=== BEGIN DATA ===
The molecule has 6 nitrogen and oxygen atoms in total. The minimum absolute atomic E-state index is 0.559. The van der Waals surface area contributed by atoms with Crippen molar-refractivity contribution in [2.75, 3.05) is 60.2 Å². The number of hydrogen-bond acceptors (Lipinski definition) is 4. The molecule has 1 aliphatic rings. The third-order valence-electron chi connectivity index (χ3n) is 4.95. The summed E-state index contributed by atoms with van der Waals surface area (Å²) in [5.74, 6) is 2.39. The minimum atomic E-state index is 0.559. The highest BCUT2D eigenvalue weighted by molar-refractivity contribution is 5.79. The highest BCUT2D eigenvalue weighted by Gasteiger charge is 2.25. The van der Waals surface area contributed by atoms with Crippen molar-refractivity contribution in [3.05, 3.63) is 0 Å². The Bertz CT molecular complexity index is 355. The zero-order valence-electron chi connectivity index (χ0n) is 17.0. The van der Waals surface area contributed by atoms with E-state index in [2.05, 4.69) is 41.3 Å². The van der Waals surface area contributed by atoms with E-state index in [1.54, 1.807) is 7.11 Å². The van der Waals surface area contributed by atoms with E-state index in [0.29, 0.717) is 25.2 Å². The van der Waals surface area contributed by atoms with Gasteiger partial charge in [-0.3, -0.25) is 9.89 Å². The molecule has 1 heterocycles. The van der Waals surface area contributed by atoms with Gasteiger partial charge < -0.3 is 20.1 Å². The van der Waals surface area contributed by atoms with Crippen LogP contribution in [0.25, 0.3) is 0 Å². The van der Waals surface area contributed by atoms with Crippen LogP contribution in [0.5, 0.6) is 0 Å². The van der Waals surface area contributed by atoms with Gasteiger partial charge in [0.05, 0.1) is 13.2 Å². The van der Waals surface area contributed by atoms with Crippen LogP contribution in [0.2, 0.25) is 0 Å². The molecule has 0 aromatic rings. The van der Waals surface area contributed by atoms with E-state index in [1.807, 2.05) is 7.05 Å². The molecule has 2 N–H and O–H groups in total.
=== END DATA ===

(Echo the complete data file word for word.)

The molecule has 6 nitrogen and oxygen atoms in total. The minimum absolute atomic E-state index is 0.559. The van der Waals surface area contributed by atoms with Crippen molar-refractivity contribution in [2.75, 3.05) is 60.2 Å². The number of hydrogen-bond acceptors (Lipinski definition) is 4. The molecule has 1 aliphatic rings. The third-order valence-electron chi connectivity index (χ3n) is 4.95. The summed E-state index contributed by atoms with van der Waals surface area (Å²) in [5.74, 6) is 2.39. The minimum atomic E-state index is 0.559. The highest BCUT2D eigenvalue weighted by molar-refractivity contribution is 5.79. The highest BCUT2D eigenvalue weighted by Gasteiger charge is 2.25. The van der Waals surface area contributed by atoms with Crippen molar-refractivity contribution in [3.05, 3.63) is 0 Å². The Bertz CT molecular complexity index is 355. The zero-order valence-electron chi connectivity index (χ0n) is 17.0. The van der Waals surface area contributed by atoms with E-state index in [2.05, 4.69) is 41.3 Å². The van der Waals surface area contributed by atoms with E-state index in [1.54, 1.807) is 7.11 Å². The van der Waals surface area contributed by atoms with E-state index in [0.29, 0.717) is 25.2 Å². The van der Waals surface area contributed by atoms with Gasteiger partial charge in [-0.3, -0.25) is 9.89 Å². The molecule has 1 heterocycles. The van der Waals surface area contributed by atoms with Gasteiger partial charge < -0.3 is 20.1 Å². The van der Waals surface area contributed by atoms with Crippen LogP contribution in [0.25, 0.3) is 0 Å². The van der Waals surface area contributed by atoms with Crippen LogP contribution in [0.5, 0.6) is 0 Å². The van der Waals surface area contributed by atoms with Gasteiger partial charge in [0.05, 0.1) is 13.2 Å². The van der Waals surface area contributed by atoms with Crippen LogP contribution in [0.2, 0.25) is 0 Å². The molecule has 0 aromatic rings. The van der Waals surface area contributed by atoms with E-state index in [1.807, 2.05) is 7.05 Å². The molecule has 2 N–H and O–H groups in total.